When it comes to film distribution, many filmmakers subscribe to outdated release strategies. Not Jack Kelley. He spent the majority of his career working in structured finance in New York. And he was able to leverage his finance background to produce and distribute his new film, Solver.
Jason Brubaker: Tell us about Solver. You filled the film with puzzles to make it interactive and sticky for the audience?
Jack Kelley: Yeah, I think anytime you’re looking at making Indie film you want to have some type of unique angle and our concept was sort of the Goonies meets an escape room. We’re really drawing on that world, a kind of puzzles games, escape rooms, mystery adventures and some analogues would be films like Da Vinci Code or National Treasure… But obviously on an Indies scale. Our movie is set in a small town.
Jason Brubaker: You leveraged this thing called “Solver Puzzle Hunt” to help you spread word of mouth. How did that come about?
Jack Kelley: When we started creating the film, escape rooms had not reached the same level of popularity as today. So when we were brainstorming ideas three years ago, I had only just kind of heard about escape rooms. In that sense we got very lucky with the timing of a phenomenon that sort of supports the kind of world of our film.
Filmmaker Jack Kelley Unlocks Film Distribution In Solver
Jason Brubaker: So it’s not like you were chasing the escape room trend. But at the same time, making a film that appeals to people who love escape rooms can’t hurt.
Jack Kelley: On one hand you’ve got to have a project that you really believe in, that has some interest. But on the other hand, I caution against just basing your film on what’s popular at a given moment. Solver is a film with interesting characters, so you have an emotional story working on one half of your brain, and you have a puzzle solving mystery working the other side of your brain. So we try to create that kind of full experience and I think that, that is in a sense future of entertainment.
Jason Brubaker: When it comes to film distribution, often it’s popular films that don’t necessarily need a distributor that get distribution offers. Because you tapped into an existing market, a lot of distributors expressed interest in your content. But instead of signing a worldwide deal, you split up your rights into what we call a “Hybrid Distribution Deal.” What was your process in deciding to on a hybrid strategy?
Jack Kelley: Film distribution is a complex and thorny issue. Distribution is generally divided up into International and Domestic. A film distributor is going to want everything because it’s just easier for them. They don’t have to worry about the timing of somebody else putting the film out in the US while they’re trying to sell the film in China.
Jason Brubaker: But in your case, you held on to domestic and gave up international?
Jack Kelley: If we decided to fly around the world and attend all the major film markets, what was the likelihood anyone would listen to us? We realized that we needed International Sales Agent. We were able to get one because we have quality film.
Jason Brubaker: And you decided to self-distribute in the US and Canada?
Jack Kelley: For domestic, we wanted to hang on to and control.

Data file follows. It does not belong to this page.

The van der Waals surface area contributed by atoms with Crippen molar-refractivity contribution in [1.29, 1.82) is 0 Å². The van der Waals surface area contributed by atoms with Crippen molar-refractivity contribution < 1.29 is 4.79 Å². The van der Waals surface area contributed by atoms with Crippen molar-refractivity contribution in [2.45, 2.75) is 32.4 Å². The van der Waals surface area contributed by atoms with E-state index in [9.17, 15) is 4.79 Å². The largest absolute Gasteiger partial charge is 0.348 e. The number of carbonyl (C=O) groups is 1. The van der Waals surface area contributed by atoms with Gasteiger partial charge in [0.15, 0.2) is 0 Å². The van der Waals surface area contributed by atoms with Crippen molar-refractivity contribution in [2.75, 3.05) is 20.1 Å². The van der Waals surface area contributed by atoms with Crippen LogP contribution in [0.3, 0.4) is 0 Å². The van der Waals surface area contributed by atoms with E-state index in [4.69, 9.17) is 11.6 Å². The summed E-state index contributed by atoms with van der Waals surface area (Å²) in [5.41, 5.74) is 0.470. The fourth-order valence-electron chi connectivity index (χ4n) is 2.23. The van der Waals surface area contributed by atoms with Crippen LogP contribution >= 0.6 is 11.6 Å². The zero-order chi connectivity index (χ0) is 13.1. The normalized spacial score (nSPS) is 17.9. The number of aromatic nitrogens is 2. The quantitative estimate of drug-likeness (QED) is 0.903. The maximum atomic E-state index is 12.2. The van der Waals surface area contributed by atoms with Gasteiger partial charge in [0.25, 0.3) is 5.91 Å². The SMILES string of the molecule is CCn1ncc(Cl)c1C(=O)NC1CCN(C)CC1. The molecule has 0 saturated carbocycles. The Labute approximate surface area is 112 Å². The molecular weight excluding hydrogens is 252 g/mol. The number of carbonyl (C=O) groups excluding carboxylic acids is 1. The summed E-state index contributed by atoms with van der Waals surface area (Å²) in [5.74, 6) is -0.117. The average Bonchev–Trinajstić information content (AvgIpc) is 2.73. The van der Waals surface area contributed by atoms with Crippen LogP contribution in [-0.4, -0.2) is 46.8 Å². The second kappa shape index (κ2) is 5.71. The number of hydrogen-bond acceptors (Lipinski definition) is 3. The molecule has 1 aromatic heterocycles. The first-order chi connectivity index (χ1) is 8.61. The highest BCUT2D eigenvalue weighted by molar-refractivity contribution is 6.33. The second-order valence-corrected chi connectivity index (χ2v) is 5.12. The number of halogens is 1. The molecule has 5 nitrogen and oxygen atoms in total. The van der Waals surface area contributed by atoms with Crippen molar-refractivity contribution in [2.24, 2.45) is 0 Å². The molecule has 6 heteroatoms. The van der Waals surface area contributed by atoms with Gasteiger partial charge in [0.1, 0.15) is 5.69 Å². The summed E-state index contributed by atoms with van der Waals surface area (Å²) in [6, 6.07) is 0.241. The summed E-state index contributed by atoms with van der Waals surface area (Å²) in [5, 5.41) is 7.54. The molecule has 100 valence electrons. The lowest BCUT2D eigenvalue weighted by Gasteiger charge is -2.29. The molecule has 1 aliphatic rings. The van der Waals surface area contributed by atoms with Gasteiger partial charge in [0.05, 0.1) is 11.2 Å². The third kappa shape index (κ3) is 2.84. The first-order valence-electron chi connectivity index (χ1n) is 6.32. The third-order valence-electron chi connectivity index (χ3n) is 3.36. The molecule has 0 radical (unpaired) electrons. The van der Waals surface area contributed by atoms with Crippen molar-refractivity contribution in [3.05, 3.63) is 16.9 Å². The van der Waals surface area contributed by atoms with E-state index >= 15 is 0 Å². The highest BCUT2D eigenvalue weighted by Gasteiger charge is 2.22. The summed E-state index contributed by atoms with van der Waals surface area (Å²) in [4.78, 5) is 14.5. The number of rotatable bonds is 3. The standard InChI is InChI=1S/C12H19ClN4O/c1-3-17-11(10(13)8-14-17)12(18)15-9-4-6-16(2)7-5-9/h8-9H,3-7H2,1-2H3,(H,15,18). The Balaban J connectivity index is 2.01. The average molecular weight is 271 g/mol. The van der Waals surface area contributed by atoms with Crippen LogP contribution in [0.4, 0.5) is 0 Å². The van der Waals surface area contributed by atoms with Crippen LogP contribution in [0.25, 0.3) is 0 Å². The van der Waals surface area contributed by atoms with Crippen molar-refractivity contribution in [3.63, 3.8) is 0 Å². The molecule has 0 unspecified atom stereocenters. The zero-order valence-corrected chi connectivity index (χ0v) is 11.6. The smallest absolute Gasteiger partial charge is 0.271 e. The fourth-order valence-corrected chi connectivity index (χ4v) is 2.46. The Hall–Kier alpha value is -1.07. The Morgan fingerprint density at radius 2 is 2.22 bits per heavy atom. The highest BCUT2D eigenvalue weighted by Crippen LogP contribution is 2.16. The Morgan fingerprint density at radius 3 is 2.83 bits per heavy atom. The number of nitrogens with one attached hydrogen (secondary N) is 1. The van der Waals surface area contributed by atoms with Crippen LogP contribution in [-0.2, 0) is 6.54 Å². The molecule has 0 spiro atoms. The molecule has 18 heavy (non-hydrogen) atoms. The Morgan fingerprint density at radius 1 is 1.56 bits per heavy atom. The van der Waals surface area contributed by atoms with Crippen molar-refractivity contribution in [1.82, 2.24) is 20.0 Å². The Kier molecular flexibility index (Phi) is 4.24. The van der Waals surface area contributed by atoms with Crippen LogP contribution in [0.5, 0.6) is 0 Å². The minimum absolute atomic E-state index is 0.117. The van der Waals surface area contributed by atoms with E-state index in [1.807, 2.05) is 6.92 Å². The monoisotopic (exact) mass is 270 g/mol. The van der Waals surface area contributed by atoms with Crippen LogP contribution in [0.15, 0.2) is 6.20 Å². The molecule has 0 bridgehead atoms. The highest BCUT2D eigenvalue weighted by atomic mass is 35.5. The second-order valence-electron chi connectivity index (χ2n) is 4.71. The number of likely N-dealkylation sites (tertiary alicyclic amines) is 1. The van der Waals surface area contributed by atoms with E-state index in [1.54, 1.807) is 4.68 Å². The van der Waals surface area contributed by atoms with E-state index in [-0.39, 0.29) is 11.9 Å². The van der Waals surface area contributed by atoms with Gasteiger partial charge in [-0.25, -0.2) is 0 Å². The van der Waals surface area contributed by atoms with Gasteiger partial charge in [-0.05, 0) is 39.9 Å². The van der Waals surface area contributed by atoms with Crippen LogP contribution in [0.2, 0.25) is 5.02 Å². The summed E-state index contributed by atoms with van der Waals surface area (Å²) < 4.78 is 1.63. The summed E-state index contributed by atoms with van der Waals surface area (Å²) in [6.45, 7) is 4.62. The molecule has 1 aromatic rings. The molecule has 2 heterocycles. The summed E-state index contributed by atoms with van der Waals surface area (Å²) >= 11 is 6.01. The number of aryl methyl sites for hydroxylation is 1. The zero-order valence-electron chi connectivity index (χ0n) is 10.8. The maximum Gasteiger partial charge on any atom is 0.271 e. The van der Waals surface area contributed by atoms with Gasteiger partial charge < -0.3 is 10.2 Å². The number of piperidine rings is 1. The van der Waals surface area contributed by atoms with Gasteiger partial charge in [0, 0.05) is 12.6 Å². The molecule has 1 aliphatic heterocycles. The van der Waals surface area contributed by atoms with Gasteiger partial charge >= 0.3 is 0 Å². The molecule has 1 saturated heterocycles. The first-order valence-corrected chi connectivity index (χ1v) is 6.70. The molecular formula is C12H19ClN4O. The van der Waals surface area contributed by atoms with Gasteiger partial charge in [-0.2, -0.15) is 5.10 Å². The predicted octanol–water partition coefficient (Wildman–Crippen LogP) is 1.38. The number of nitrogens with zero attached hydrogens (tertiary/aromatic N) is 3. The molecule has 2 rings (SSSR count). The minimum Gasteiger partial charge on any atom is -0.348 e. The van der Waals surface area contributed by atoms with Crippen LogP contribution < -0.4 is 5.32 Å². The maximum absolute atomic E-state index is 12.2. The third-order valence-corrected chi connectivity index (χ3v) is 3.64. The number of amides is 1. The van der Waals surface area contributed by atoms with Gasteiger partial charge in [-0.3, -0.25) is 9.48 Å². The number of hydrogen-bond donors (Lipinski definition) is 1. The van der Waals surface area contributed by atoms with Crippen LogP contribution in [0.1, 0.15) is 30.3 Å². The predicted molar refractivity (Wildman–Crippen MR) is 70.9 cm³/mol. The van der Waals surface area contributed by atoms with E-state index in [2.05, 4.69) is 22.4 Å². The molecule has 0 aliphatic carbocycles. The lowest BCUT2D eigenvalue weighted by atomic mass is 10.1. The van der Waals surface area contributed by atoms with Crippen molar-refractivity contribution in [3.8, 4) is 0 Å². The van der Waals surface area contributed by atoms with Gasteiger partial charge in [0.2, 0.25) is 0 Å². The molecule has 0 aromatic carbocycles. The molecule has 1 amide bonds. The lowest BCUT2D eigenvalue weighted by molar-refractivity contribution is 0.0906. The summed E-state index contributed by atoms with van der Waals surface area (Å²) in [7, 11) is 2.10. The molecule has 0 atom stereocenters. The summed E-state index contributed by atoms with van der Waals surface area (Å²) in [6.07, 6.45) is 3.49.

Jason Brubaker: When it comes to domestic film distribution, most filmmakers give up control.
Jack Kelley: I was just having a conversation last night with two Indie filmmakers who recently completed a horror film and they’re looking for advice about distribution. I kind of said, “Look there’s no sure way to know exactly what’s going to be the best route because you might get a great worldwide distributor who does a fantastic job. They are totally honest in their reporting. They keep expenses tight and you might wind up making money and more people see your film than they would of otherwise.”
Jason Brubaker: There are still some very good distributors out there… But can they do a better job releasing and promoting a film domestically than a filmmaker with a plan?
Jack Kelley: Most money for independent film in the domestic market comes from Transactional VOD like iTunes and Amazon and other platforms like Google Play. Most Indie films don’t have a big theatrical run and as everybody is aware DVD is probably a shrinking market. Furthermore, Indie films making a lot of money in ancillary markets like education, cruise ship and airlines and things like that… Those are pretty low unless you have a specific subject matter documentary, like vacationing in Thailand. And then Thailand Airways wants to license your documentary.
Jason Brubaker: So for domestic film distribution, you sparked word of mouth with a puzzle hunt. Then you leveraged your puzzle hunt to start driving traffic to your film page on iTunes.
Jack Kelley: Yeah. We actually saw interview you did with the filmmakers from Range 15.
Jason Brubaker: Oh yeah. Those guys are great. And similar to you, they identified their target audience figured out how to reach them to quickly spark word of mouth and make sales.
Jack Kelley: Rather that trying to be successful on a dozen different platforms. they were focused on one platform. And it’s maybe a little bit better to have a thousand people buy your movie on iTunes than it is to have eighty people buy your movie on each of the different platforms.
Jason Brubaker: In addition to your TVOD strategy, didn’t you also have some screenings?